Brushing a dog’s teeth is vital to his health. Neglect of the teeth can lead to disease, tooth loss, dead teeth, and mouth pain. Between the recommended annual cleanings, dog owners should train their dogs to endure a good brushing.
Not all toothpastes are the same. Just because toothpaste can work for humans doesn’t mean that it is appropriate for dogs. Humans are trained to spit out their toothpaste. A dog who can be trained to spit out their toothpaste will have a spot on national television. It is safer to purchase toothpaste designed for dogs and be sure not to use more than the minimum amount to prevent over-ingestion of the paste. Mouthwash made for dogs is also available, which is recommended as a supplemental tooth care routine at least once a week.
To use mouthwash in between brushings, simply saturate a cotton ball with the appropriate mouth wash and wipe the dog’s teeth thoroughly. Some dogs believe this is a treat while others believe you are out to torture them. If you can train your dog as a puppy things will go much smoother. It is easier to train your pup to sit for a mouth cleaning than an older second hand dog.
If you’ve adopted an older dog, use caution the first time you attempt to clean his teeth this way. Stand behind him and off to one side in an effort to prevent any attempts to bite or bulk. Always reward teeth cleaning time with a nice little treat afterwards. If possible, treat your dog with something other than a food reward. If nothing other than food gets through to him, make it a small food reward since you did just clean his teeth. However, part of the process is training him to tolerate the cleaning so it may be a little bit of give and take for awhile.
The younger you start brushing a dog’s teeth, the easier it will be on both you and your pal as he gets older. Most vets recommend either a weekly or biweekly brushing. Some vets feel that this is a little excessive, and thus they recommend a monthly brushing exercise. When training your puppy, it’s okay to brush every three or four days, using toothpaste only occasionally. Sometimes, you have to repeat the behavior often and follow through with a reward in order to train him to tolerate the process.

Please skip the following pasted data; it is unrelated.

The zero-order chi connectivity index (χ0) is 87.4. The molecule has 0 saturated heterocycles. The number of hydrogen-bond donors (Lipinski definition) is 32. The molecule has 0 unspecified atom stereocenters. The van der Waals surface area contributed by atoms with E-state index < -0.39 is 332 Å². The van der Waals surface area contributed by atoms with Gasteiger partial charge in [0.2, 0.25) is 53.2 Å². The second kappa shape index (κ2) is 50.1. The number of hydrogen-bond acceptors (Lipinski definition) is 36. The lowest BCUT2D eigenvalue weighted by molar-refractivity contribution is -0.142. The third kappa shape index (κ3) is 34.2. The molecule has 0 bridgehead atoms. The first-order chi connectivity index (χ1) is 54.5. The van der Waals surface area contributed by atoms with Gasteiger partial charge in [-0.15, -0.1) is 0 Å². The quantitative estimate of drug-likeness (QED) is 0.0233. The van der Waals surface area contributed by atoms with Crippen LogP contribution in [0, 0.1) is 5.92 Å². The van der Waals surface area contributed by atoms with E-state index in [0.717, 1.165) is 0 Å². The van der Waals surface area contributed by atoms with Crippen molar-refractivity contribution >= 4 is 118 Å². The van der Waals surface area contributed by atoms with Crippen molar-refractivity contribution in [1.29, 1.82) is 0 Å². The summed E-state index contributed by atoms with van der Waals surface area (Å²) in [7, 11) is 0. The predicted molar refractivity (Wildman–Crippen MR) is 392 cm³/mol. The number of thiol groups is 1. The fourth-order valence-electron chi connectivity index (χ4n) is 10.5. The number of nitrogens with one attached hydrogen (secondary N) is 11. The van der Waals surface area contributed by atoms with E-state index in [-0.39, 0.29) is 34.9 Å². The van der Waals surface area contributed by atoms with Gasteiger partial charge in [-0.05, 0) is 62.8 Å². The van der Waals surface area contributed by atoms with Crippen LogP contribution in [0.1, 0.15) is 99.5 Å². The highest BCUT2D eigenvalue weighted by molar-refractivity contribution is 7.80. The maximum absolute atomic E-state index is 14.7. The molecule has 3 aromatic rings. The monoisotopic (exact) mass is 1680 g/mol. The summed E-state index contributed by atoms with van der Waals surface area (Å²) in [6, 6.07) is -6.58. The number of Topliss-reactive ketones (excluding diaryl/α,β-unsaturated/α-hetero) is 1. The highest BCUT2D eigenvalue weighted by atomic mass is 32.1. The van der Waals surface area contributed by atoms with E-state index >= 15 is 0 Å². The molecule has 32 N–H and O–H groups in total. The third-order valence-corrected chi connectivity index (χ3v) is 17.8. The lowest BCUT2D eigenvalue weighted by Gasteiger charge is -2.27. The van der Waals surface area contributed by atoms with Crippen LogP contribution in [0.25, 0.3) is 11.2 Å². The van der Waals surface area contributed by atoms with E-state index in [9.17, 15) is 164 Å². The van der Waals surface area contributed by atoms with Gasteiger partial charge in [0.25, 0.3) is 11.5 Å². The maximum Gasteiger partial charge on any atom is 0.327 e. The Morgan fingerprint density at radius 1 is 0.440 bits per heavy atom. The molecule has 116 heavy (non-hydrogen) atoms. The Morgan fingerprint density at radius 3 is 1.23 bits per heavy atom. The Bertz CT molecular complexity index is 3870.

Using a pea sized amount puppy approved toothpaste, you are going to want to train your dog to tolerate short incremental brushstrokes throughout the entire process. Give him a moment in between these increments to swallow, and adjust. Dogs don’t always close off the back of their throat the way humans do, so there may be a little coughing and sputtering. This just means that you should make your incremental brushes smaller. Get all the teeth to the very best of your ability.
It is much easier to brush your own teeth, so take your time and don’t get frustrated. Try to make it a good experience for him. Give him some soft, soothing remarks about his good behavior, even if you have to act quickly to catch him being good about it. Dogs don’t like the feeling of a toothbrush in their mouth. Of course, they would chew it to pieces if given the opportunity but won’t tolerate the feel of the brush in the hands of their humans. Go figure.
Special dog toothbrushes work better than discarded human brushes. Many dog brushes are designed to slip over your finger and the only action required of you is to feel around his teeth to the best of your ability. These brushes are easier than the bristled type and do almost the same quality job. However, if you can’t manipulate the bristled type, then it’s completely ineffective. That would make the type you slip over your finger much more effective.
You can begin the process by brushing just a few teeth and then gradually increase the time and amount of teeth brushed every few days. This can prevent the scenario of fighting with your dog in a test of wills, which is likely to make him completely intolerant of the process and make you resent the idea of doing it. If he makes it too much of a fight from the beginning, you will not be likely to continue for long. If you take your time and make it fun for your pup, he may actually begin to enjoy the process, or at least enjoy the lavish praise and rewards afterwards, not to mention your beaming approval of his behavior.
Brushing a dog’s teeth doesn’t need to be a nightmare for either one of you. It takes a bit of patience and it takes a bit of time to help him adjust. But the patience and time pay off by helping to avoid dead teeth, lost teeth, and gum diseases that he can develop from never having his mouth cared for. Anyone who has ever had a serious tooth ache knows exactly how bad mouth pain can be. Dental care for dogs is much better than the mouth pain.